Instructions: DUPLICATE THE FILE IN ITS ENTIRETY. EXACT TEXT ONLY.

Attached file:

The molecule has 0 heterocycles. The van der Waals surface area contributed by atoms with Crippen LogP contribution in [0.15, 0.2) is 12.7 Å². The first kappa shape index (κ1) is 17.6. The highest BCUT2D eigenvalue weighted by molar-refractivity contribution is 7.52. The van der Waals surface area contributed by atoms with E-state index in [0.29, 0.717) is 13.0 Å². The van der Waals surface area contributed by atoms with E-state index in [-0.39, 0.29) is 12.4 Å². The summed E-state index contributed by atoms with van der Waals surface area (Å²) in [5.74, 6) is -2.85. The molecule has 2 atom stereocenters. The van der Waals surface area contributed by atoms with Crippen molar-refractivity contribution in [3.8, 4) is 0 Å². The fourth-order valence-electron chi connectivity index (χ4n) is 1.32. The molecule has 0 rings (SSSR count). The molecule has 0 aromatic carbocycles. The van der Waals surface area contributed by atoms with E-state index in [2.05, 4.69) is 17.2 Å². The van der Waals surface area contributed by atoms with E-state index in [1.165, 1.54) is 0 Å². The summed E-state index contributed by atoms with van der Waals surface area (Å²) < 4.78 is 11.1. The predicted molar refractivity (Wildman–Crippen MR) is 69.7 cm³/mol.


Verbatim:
The molecule has 0 heterocycles. The van der Waals surface area contributed by atoms with Crippen LogP contribution in [0.15, 0.2) is 12.7 Å². The first kappa shape index (κ1) is 17.6. The highest BCUT2D eigenvalue weighted by molar-refractivity contribution is 7.52. The van der Waals surface area contributed by atoms with E-state index in [0.29, 0.717) is 13.0 Å². The van der Waals surface area contributed by atoms with E-state index in [-0.39, 0.29) is 12.4 Å². The summed E-state index contributed by atoms with van der Waals surface area (Å²) in [5.74, 6) is -2.85. The molecule has 2 atom stereocenters. The van der Waals surface area contributed by atoms with Crippen molar-refractivity contribution in [3.8, 4) is 0 Å². The fourth-order valence-electron chi connectivity index (χ4n) is 1.32. The molecule has 0 rings (SSSR count). The molecule has 0 aromatic carbocycles. The van der Waals surface area contributed by atoms with E-state index in [2.05, 4.69) is 17.2 Å². The van der Waals surface area contributed by atoms with E-state index in [1.165, 1.54) is 0 Å². The summed E-state index contributed by atoms with van der Waals surface area (Å²) < 4.78 is 11.1. The predicted molar refractivity (Wildman–Crippen MR) is 69.7 cm³/mol.